General rule for acoustics: sounds travel well through single materials. Through composites, not so well. Through two or more monolithic materials sandwiched, very poorly. The idea, if you want to minimize both vibrations AND sound, is to place two different densities of material against each other, flush. Celestron, the telescope manufacturer, used to sell vibration dampening 'shoes', large hockey puck-like things, to place under the legs of their heavy tripods. Users complained that, when they touched the focuser, or even tried to move the scope, it would oscillate or vibrate for many long seconds afterwards, spoiling the view. So, their engineers designed and built these dual-density polymer cups/pucks on which the customer was expected to mount the tripod. It worked surprisingly well. And the same idea applies to sound deadening on the layout. Use different materials, foam and plywood, but soft DAP Alex Plus with Silicone as a fixative between them. Gobs of it, spread a bit, then let the two adhere with some boxes placed atop the foam until the DAP sets.

Lastly, 2" foam, while expensive, will support itself over 6' expanses easily and not sag appreciably over time. If you placed a full paint can in the very middle, all 12 pounds of it, and left it, yeah, that would probably not be so great after a few days, but your structures and trains won't cause that type of deflection.
 

Selector

Well-Known Member
A second post, because if I had kept typing, nobody would read it.

Last point: hardened ballast, and who doesn't like the look of well-groomed ballast once you have taken all the trouble and time it takes to do a good job, is going to be noisy. It need NOT BE noisy if you think in terms of my previous post. Most place roadbed along their centerline, and then they cover it with track lengths, and then they ballast the whole. It is noisy because all that ballast, much of it spilled over to touch the foam or hard-shell scenery next to the tracks, is hard and transmits the vibrations really well. If you want your tracks to be quiet, figure out how to have a wider sub-roadbed, not cork or foam, maybe 1/4" plywood or MDF, and then adhere, with caulk (not any fixative that will eventually be very hard) your narrower cork of foam roadbed. When you glue the tracks, the hardened ballast will be on the sub-roadbed, but there'll be a layer of caulk between that layer and what supports it. I think you'll find that you'll only hear the sounds of the locomotive's decoder amplifier, some clicks of the metal tires running over joints, and the noisier drive mechanisms of your locomotives.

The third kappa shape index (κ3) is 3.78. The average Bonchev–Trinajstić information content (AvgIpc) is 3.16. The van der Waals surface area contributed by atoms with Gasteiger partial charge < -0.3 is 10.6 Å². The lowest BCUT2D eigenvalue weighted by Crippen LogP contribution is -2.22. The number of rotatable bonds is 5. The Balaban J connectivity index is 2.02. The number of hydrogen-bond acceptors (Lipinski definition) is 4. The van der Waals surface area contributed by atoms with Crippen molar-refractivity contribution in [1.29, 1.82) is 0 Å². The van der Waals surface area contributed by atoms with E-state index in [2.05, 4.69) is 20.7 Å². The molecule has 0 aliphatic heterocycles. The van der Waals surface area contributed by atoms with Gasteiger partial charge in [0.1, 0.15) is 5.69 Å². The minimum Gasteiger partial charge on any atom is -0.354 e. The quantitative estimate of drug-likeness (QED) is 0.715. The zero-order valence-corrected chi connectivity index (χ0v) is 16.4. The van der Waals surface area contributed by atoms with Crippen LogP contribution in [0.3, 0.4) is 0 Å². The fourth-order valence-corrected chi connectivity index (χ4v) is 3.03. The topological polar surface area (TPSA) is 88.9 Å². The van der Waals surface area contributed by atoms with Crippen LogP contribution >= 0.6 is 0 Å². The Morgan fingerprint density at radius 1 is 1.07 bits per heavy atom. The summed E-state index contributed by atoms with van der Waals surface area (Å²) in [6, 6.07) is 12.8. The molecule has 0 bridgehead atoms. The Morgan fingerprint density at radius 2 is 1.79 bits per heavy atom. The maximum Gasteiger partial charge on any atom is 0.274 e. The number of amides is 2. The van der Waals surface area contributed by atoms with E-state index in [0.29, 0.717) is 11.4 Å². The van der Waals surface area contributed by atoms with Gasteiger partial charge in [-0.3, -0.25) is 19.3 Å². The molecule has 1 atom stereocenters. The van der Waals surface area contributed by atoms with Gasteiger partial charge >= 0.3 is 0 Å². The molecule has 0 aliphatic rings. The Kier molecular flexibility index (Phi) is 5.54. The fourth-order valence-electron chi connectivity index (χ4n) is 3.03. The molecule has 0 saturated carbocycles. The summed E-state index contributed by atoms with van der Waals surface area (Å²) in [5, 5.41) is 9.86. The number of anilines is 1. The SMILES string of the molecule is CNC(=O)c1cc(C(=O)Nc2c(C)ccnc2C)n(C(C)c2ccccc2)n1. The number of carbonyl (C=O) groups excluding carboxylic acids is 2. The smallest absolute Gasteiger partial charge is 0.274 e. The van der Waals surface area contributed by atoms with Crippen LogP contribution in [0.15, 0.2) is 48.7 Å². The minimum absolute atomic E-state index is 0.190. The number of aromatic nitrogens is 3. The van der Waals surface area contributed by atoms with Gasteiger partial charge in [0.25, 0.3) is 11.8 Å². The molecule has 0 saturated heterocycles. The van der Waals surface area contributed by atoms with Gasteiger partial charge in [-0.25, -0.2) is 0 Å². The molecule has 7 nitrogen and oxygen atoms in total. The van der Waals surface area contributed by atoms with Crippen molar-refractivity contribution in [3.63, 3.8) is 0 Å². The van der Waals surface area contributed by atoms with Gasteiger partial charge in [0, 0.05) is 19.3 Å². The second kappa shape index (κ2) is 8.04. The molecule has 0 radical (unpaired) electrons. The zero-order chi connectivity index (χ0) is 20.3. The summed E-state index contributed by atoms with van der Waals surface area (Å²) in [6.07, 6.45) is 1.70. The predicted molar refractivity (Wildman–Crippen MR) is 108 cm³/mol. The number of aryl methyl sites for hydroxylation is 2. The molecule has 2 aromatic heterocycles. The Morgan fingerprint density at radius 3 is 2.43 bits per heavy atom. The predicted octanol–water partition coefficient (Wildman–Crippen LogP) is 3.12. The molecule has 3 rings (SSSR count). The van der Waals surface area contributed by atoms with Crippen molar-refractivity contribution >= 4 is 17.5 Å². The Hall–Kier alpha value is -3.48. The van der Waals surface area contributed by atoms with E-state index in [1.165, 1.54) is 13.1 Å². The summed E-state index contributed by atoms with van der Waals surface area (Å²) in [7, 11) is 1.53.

chuckfinley

New Member
"If you support it with joists, stay with 1X4 stood up on edge and wedged between parallel frame stringers, and use PL-300 (safe for foam) to keep it from squirming around on you, you'll find it quite a bit more quiet." .... so, when did you place a spy cam in my train room?

I appreciate everyone's help and insights very much. My plan at this time is to add to the setup, which is as described above, an additional layer of plywood above the foam, so it is a foam sandwich on plywood toast. The roadbed materials I have are, I believe, recycled rubber.

My hopes are that track laying on rubber, then plywood, then foam, then plywood will be both stable and quiet. If not.... then I guess it won't be, but I'll have made every effort at it.

An upside of a base like this will be that the main flat section could be excavated into for depth, so to help further contrast the areas of raised grade which are planned for the middle and opposite end section.